Don't forget 'people' risks
Michelle Garlick urges firms not to simply focus on technology when assessing their exposure to cyber threats such as email scams and ransomware
The SRA’s announcement in early March that up to 500 law firms had been targeted in a single email scam by fraudsters serves as a reminder that cybercrime remains one of the key risks for the legal sector.
That particular scam – an example of ‘phishing’ – saw firms receive an email purporting to be a request for their services. When they responded, a further email was sent with an attachment or links containing malware, which allowed the scammers to remotely access, infiltrate, and block access to the firms’ IT systems.
The risk and damage posed by cybercrime and the infiltration of IT systems can be huge. For a law firm which holds valuable client data, the use of ‘ransomware’ - in which scammers seek to extort money from businesses by locking them out of their IT systems until they agree to transfer funds – is a particular threat.
According to recent research from IT company Timico, more than 25 per cent of law firms that fall victim to ‘ransomware’ end up paying at least £5,000 to retrieve access to their systems, with 88 per cent of systems being down for a week or more.
Then there are the regulatory repercussions to consider. While it is not currently compulsory to notify either the Information Commissioner’s Office (ICO) or affected individuals of data breaches in all circumstances, that is going to change.
The introduction of the EU General Data Protection Regulation (GDPR) in 2018 is a major consideration for UK firms irrespective of Brexit. The regulations will apply to any data controller or processor which offers goods or services to, or monitors the behaviour of, data subjects in any EU member state. The GDPR will oblige all organisations to notify the ICO of any data breaches without undue delay and within 72 hours of becoming aware.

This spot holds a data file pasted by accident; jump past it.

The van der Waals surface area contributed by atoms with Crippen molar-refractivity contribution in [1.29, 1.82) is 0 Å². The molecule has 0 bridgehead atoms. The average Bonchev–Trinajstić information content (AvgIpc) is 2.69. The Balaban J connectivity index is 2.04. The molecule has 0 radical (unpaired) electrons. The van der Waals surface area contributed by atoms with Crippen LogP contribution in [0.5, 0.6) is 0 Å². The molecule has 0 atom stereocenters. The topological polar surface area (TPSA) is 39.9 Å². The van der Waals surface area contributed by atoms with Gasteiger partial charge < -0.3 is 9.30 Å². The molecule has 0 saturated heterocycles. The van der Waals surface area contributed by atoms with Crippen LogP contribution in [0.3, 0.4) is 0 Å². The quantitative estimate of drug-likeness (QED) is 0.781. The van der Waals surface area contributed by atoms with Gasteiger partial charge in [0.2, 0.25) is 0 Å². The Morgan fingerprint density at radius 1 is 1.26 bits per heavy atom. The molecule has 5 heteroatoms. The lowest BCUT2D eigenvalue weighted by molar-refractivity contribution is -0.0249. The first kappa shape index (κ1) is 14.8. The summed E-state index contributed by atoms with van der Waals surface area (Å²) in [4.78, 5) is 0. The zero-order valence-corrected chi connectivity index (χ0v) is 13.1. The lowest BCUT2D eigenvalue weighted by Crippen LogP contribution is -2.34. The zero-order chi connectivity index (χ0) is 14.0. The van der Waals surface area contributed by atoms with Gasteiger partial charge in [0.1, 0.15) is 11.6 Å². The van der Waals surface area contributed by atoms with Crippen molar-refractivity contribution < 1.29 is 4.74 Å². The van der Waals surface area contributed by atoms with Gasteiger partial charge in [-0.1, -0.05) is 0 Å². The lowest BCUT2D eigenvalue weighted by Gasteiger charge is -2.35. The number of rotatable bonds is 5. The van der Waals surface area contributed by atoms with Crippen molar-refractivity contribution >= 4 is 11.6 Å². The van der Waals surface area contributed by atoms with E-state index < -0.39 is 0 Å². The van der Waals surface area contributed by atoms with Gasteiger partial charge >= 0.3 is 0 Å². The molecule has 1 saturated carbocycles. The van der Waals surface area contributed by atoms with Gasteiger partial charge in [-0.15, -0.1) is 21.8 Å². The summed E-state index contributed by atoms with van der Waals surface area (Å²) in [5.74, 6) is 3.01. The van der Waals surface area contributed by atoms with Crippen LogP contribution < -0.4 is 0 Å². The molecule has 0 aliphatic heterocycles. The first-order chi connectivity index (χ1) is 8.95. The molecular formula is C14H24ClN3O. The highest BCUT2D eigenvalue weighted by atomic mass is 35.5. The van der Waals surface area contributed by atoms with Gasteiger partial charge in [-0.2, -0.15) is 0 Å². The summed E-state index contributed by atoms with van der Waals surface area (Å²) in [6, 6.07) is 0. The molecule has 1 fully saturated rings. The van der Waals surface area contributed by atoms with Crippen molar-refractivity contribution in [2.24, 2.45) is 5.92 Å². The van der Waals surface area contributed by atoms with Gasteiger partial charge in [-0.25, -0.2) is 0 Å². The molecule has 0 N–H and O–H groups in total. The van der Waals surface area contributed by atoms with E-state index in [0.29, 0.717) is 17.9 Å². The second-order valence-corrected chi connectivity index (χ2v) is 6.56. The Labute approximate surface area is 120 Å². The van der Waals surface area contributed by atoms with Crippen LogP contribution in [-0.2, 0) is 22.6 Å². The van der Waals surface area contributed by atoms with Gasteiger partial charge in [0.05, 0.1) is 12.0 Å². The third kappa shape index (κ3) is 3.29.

Clearly, a crucial step to defending against cyber-attacks is to ensure that you have adequate protective software and that it is up to date. Yet, too often firms put all of their focus on technology and don’t consider the risk associated with their people.
In reality, the weakest link in the chain of any organisation’s data protection policy is likely to be human. As in the recent example cited by the SRA, many cyber-attacks require an element of human error to succeed.
Simple mistakes like failing to lock machines and physical security compromises such as being tailgated in offices are all obvious threats, but so too is the risk of hackers gaining access to company data by more nefarious social-engineering tactics.
This risk will only grow as globalisation and technological advances mean more conversations are happening over digital channels, which creates opportunities for scammers to infiltrate organisations by impersonating clients or colleagues.
Key questions for firms to ask themselves are:
Have your staff been trained and kept up to date on the latest tricks used by scammers?
- Have you reviewed your policies and procedures to ensure they are clear on what to do should a suspected scam email be received and/or opened?
It is imperative that COLPs and COFAs in particular are aware of the threat of cybercrime and manage their risks accordingly. Ensuring that training is delivered to all employees, contractors, agency workers, and anyone else deployed on the premises and with access to personal data is important.
A useful step to undertake is to go through a cyber audit, in which your practice’s systems and policies are assessed against the risk of an attack. In addition, firms should also keep abreast of the latest security and scam updates offered by the SRA.
Michelle Garlick is a partner and head of the Compli team at Weightmans